Melainie's Complaint is occasioned by so general a Folly, that it is wonderful one could so long overlook it. But this false Gallantry proceeds from an Impotence of Mind, which makes those who are guilty of it incapable of pursuing what they themselves approve. Many a Man wishes a Woman his Wife whom he dares not take for such. Tho no one has Power over his Inclinations or Fortunes, he is a Slave to common Fame. For this Reason I think Melainia gives them too soft a Name in that of Male Coquets. I know not why Irresolution of Mind should not be more contemptible than Impotence of Body; and these frivolous Admirers would be but tenderly used, in being only included in the same Term with the Insufficient another Way. They whom my Correspondent calls Male Coquets, shall hereafter be called Fribblers. A Fribbler is one who professes Rapture and Admiration for the Woman to whom he addresses, and dreads nothing so much as her Consent. His Heart can flutter by the Force of Imagination, but cannot fix from the Force of Judgment. It is not uncommon for the Parents of young Women of moderate Fortune to wink at the Addresses of Fribblers, and expose their Children to the ambiguous Behaviour which Melainia complains of, till by the Fondness to one they are to lose, they become incapable of Love towards others, and by Consequence in their future Marriage lead a joyless or a miserable Life. As therefore I shall in the Speculations which regard Love be as severe as I ought on Jilts and Libertine Women, so will I be as little merciful to insignificant and mischievous Men. In order to this, all Visitants who frequent Families wherein there are young Females, are forthwith required to declare themselves, or absent from Places where their Presence banishes such as would pass their Time more to the Advantage of those whom they visit. It is a Matter of too great Moment to be dallied with; and I shall expect from all my young People a satisfactory Account of Appearances. Strephon has from the Publication hereof seven Days to explain the Riddle he presented to Eudamia; and Chloris an Hour after this comes to her Hand, to declare whether she will have Philotas, whom a Woman of no less Merit than her self, and of superior Fortune, languishes to call her own.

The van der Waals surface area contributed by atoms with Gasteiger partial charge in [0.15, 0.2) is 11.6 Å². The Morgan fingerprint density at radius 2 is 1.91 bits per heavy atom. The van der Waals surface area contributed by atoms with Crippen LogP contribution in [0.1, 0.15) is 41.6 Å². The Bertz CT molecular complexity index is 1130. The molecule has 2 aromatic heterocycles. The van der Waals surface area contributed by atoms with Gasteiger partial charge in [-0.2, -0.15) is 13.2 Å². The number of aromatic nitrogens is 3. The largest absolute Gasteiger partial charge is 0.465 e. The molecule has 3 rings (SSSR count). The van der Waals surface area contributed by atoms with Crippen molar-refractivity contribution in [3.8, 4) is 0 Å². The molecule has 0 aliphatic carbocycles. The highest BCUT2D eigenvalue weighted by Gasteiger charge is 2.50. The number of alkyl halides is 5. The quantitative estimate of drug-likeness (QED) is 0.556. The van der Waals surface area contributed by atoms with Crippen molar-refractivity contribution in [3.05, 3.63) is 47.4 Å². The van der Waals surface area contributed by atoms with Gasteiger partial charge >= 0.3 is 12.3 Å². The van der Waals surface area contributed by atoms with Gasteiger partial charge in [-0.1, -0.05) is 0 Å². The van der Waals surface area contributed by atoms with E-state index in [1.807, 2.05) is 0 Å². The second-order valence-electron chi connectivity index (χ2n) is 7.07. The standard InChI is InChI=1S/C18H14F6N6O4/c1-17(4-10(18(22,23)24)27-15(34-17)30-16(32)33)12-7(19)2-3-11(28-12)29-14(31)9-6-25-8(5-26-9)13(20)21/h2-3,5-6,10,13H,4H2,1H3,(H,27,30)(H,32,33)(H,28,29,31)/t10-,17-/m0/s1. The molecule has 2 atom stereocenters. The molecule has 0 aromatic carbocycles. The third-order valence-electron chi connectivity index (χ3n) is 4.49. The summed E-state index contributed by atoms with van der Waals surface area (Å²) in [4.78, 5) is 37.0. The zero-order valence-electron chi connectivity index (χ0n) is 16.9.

To the SPECTATOR.